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Making the Transition: Television Goes Digital

Op-Ed

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Date:
Location: Unknown


Making the Transition: Television Goes Digital

Dear Friend,

On February 17, 2009, television stations all across America will complete the digital television (DTV) transition by replacing over-the-air analog service with an improved digital format.

The DTV transition will bring numerous benefits to Americans. A digital signal means clearer, crisper pictures and enhanced sound quality—not to mention more programming choices. Digital broadcasting will more efficiently use our airwaves by freeing our broad signal spectrum. The extra space that is created will allow for more innovative telecommunications products and wireless services. In addition, as the 9/11 Commission recommended, these critical airwaves will be available for police, firemen, and emergency services personnel to communicate during a natural disaster or terrorist attack.

However, many Americans could lose their television service as a result of the DTV transition if they do not take action. In order to minimize the number of people who completely lose their television signal, considerable preparedness of each individual household is needed. This is why I strongly support the public awareness campaigns of the Nation Association of Broadcasters (NAB), the American Association of Retired Persons (AARP), and thousands of other organizations dedicated to informing Americans about the DTV transition.

With five months to go before the DTV transition takes place, every one of my constituents must be able to receive the new digital signal. For households that already have digital TVs and/or sets connected to cable, satellite, or a fiber optic line, no further action is needed. If, however, a household's television was purchased before 2002 and is not connected to cable or satellite, it is likely the television contains an analog tuner instead of the more modern digital tuner and the signal will be lost. If this is the case, they should purchase a digital converter box, which generally ranges from $50-$80 each and can be found at most retail stores. In order to aid Americans with the costs of the DTV transition, the Commerce Department's National Telecommunications and Information Administration has established the "TV Converter Box Coupon Program." This program provides up to two $40 coupons per household, on a first-come, first-serve basis and takes approximately six weeks for the coupons to be processed and arrive in one's mailbox.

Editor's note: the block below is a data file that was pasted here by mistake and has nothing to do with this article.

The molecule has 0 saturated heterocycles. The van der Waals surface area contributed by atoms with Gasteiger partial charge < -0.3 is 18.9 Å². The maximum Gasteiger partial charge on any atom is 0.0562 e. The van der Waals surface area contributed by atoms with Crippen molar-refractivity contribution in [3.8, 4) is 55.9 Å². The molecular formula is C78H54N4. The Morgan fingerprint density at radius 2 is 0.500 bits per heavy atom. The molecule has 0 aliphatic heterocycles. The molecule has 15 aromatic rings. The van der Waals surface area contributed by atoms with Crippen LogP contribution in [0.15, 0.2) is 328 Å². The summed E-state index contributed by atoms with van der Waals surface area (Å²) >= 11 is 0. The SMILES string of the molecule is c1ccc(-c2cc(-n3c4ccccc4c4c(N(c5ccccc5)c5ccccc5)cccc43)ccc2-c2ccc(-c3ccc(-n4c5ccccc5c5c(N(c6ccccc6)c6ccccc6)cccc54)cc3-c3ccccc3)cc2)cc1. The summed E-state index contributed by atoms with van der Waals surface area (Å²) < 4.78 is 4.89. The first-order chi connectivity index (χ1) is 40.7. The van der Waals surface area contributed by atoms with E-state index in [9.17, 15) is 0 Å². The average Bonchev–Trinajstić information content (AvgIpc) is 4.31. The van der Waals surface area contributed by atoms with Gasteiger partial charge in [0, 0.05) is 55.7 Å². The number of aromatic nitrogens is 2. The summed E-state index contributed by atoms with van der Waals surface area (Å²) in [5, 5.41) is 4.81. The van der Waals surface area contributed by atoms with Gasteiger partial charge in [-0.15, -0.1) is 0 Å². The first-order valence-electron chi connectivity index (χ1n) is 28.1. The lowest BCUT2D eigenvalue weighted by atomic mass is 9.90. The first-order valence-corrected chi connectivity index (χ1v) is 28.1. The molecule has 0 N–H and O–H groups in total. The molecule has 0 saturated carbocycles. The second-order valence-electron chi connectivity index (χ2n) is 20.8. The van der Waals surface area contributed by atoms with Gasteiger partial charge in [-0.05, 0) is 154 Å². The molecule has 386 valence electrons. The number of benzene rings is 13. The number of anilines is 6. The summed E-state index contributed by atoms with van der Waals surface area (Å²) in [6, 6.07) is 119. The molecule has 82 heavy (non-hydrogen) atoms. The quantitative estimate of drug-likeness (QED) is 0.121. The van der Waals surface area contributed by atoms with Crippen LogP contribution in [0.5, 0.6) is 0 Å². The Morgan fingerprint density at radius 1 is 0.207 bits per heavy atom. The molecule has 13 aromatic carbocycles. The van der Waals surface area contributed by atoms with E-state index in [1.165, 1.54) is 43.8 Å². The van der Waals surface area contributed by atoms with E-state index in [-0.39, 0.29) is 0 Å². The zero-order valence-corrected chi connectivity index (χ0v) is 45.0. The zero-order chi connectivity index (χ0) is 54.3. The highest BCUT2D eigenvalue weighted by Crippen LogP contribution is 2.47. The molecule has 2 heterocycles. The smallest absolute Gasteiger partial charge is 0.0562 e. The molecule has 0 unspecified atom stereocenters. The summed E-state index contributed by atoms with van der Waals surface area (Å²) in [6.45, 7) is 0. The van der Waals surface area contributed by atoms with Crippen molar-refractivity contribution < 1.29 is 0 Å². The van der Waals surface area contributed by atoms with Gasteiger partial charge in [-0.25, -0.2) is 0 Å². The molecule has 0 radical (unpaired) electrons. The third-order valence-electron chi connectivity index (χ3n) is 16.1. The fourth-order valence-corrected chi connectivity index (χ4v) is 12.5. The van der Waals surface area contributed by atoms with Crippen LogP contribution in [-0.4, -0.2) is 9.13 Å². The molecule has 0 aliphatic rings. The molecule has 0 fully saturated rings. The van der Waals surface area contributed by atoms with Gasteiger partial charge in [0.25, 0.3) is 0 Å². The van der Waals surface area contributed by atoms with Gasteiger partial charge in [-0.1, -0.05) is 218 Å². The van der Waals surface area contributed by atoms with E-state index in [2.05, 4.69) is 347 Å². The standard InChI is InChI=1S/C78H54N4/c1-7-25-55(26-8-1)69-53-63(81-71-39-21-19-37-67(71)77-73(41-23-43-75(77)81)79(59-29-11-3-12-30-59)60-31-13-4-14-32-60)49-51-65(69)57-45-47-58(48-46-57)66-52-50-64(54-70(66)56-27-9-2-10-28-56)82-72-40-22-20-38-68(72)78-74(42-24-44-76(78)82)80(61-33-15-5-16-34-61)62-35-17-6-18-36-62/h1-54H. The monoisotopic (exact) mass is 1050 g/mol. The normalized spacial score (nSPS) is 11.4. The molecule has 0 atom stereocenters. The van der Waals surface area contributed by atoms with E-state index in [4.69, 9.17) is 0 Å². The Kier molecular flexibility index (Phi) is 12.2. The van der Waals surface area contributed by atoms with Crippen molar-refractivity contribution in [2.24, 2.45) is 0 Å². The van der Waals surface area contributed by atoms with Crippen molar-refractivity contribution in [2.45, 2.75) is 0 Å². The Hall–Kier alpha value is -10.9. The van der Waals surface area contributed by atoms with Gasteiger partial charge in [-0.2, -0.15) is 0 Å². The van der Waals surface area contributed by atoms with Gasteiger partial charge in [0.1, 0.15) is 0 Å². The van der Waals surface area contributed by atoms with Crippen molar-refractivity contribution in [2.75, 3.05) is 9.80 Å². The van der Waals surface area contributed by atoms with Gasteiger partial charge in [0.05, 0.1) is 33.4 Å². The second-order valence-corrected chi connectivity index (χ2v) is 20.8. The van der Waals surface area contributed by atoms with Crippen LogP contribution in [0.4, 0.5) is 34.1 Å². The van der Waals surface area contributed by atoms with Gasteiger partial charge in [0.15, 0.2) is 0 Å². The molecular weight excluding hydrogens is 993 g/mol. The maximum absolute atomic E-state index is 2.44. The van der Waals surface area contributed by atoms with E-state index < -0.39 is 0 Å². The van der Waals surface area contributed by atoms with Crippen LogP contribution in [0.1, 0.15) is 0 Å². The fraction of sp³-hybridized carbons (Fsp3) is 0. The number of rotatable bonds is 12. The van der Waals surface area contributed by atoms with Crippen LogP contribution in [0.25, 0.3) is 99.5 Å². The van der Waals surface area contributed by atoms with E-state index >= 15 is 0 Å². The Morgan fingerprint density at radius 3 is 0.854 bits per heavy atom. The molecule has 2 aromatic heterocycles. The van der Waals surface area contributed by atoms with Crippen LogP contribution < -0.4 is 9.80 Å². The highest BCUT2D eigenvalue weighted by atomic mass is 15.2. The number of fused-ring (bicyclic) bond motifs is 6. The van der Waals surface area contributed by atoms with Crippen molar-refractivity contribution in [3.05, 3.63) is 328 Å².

Despite public and private efforts to expand public awareness, inevitably some households will not make the necessary changes. Because of this, I am a cosponsor of the Short-term Analog Flash and Emergency Readiness Act (SAFER), a bill that would maintain emergency analog communications for two weeks after the DTV transition. Affected households will receive information explaining the transition and what they need to do to retain their television broadcasts. It will also allow emergency communications to be temporarily broadcasted to televisions still receiving the analog signal. I strongly believe that we must do everything in our power to ensure that no Americans are left behind in the DTV transition. I encourage everyone to spread the word to family, friends and neighbors and take the appropriate steps to ensure their household is ready for this exciting and important transition.

For Additional information:

Setting up your digital-to-analog converter box

TV Converter Box Coupon Program

What you need to know about DTV

Sincerely,

Phil Hare
Member of Congress


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